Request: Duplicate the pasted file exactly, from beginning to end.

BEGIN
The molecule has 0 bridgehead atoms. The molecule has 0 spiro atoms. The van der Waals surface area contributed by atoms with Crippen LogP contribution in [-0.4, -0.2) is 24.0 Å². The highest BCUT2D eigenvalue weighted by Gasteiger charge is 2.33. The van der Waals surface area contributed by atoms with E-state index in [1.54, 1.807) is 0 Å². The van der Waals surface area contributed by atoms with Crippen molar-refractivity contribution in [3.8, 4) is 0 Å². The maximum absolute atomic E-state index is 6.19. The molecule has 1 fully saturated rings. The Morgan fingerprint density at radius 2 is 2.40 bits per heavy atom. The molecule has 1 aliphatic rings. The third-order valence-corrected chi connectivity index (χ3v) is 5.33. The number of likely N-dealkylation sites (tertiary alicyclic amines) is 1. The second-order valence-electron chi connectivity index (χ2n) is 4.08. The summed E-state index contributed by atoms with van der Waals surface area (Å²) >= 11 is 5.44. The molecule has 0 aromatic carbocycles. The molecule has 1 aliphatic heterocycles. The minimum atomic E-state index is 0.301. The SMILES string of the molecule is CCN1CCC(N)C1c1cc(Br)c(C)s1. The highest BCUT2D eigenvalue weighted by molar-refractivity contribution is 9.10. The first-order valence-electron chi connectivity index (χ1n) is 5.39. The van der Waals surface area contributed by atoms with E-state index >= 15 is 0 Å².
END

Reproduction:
The molecule has 0 bridgehead atoms. The molecule has 0 spiro atoms. The van der Waals surface area contributed by atoms with Crippen LogP contribution in [-0.4, -0.2) is 24.0 Å². The highest BCUT2D eigenvalue weighted by Gasteiger charge is 2.33. The van der Waals surface area contributed by atoms with E-state index in [1.54, 1.807) is 0 Å². The van der Waals surface area contributed by atoms with Crippen molar-refractivity contribution in [3.8, 4) is 0 Å². The maximum absolute atomic E-state index is 6.19. The molecule has 1 fully saturated rings. The Morgan fingerprint density at radius 2 is 2.40 bits per heavy atom. The molecule has 1 aliphatic rings. The third-order valence-corrected chi connectivity index (χ3v) is 5.33. The number of likely N-dealkylation sites (tertiary alicyclic amines) is 1. The second-order valence-electron chi connectivity index (χ2n) is 4.08. The summed E-state index contributed by atoms with van der Waals surface area (Å²) >= 11 is 5.44. The molecule has 0 aromatic carbocycles. The molecule has 1 aliphatic heterocycles. The minimum atomic E-state index is 0.301. The SMILES string of the molecule is CCN1CCC(N)C1c1cc(Br)c(C)s1. The highest BCUT2D eigenvalue weighted by molar-refractivity contribution is 9.10. The first-order valence-electron chi connectivity index (χ1n) is 5.39. The van der Waals surface area contributed by atoms with E-state index >= 15 is 0 Å².